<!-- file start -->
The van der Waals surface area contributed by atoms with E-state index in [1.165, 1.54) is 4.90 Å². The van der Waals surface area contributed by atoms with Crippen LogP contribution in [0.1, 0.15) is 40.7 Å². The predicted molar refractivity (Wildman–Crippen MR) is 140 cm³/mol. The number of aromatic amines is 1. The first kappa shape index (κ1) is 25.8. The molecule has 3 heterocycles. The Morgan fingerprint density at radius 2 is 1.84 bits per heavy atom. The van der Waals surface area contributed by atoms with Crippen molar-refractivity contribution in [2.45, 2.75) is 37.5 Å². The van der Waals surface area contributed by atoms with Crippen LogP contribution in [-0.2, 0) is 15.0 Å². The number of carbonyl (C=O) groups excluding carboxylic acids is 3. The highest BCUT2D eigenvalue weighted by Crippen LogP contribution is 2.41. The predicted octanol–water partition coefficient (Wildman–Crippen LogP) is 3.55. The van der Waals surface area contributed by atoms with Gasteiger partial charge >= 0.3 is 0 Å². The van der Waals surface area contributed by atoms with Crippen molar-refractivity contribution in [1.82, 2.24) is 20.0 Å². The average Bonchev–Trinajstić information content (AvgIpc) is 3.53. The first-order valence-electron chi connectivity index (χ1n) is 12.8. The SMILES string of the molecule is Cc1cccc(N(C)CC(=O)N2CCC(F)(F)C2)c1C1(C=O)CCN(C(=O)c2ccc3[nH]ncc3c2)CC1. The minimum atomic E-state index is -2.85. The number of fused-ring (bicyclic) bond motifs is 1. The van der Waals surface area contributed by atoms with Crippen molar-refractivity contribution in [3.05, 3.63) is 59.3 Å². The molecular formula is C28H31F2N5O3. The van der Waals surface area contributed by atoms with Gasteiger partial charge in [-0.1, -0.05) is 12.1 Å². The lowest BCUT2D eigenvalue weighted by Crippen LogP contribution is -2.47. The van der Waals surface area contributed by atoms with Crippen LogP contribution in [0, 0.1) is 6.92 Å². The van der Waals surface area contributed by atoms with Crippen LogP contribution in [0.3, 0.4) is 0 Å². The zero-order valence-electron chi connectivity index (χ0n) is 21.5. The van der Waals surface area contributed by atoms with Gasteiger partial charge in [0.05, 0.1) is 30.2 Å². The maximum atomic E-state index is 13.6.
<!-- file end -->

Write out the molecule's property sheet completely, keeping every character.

The van der Waals surface area contributed by atoms with E-state index in [1.165, 1.54) is 4.90 Å². The van der Waals surface area contributed by atoms with Crippen LogP contribution in [0.1, 0.15) is 40.7 Å². The predicted molar refractivity (Wildman–Crippen MR) is 140 cm³/mol. The number of aromatic amines is 1. The first kappa shape index (κ1) is 25.8. The molecule has 3 heterocycles. The Morgan fingerprint density at radius 2 is 1.84 bits per heavy atom. The van der Waals surface area contributed by atoms with Crippen molar-refractivity contribution in [2.45, 2.75) is 37.5 Å². The van der Waals surface area contributed by atoms with Crippen LogP contribution in [-0.2, 0) is 15.0 Å². The number of carbonyl (C=O) groups excluding carboxylic acids is 3. The highest BCUT2D eigenvalue weighted by Crippen LogP contribution is 2.41. The predicted octanol–water partition coefficient (Wildman–Crippen LogP) is 3.55. The van der Waals surface area contributed by atoms with Gasteiger partial charge >= 0.3 is 0 Å². The van der Waals surface area contributed by atoms with Crippen molar-refractivity contribution in [1.82, 2.24) is 20.0 Å². The average Bonchev–Trinajstić information content (AvgIpc) is 3.53. The first-order valence-electron chi connectivity index (χ1n) is 12.8. The SMILES string of the molecule is Cc1cccc(N(C)CC(=O)N2CCC(F)(F)C2)c1C1(C=O)CCN(C(=O)c2ccc3[nH]ncc3c2)CC1. The minimum atomic E-state index is -2.85. The number of fused-ring (bicyclic) bond motifs is 1. The van der Waals surface area contributed by atoms with Crippen molar-refractivity contribution in [3.05, 3.63) is 59.3 Å². The molecular formula is C28H31F2N5O3. The van der Waals surface area contributed by atoms with Gasteiger partial charge in [-0.1, -0.05) is 12.1 Å². The lowest BCUT2D eigenvalue weighted by Crippen LogP contribution is -2.47. The van der Waals surface area contributed by atoms with Crippen LogP contribution in [0, 0.1) is 6.92 Å². The van der Waals surface area contributed by atoms with Crippen LogP contribution in [0.3, 0.4) is 0 Å². The zero-order valence-electron chi connectivity index (χ0n) is 21.5. The van der Waals surface area contributed by atoms with Gasteiger partial charge in [0.05, 0.1) is 30.2 Å². The maximum atomic E-state index is 13.6.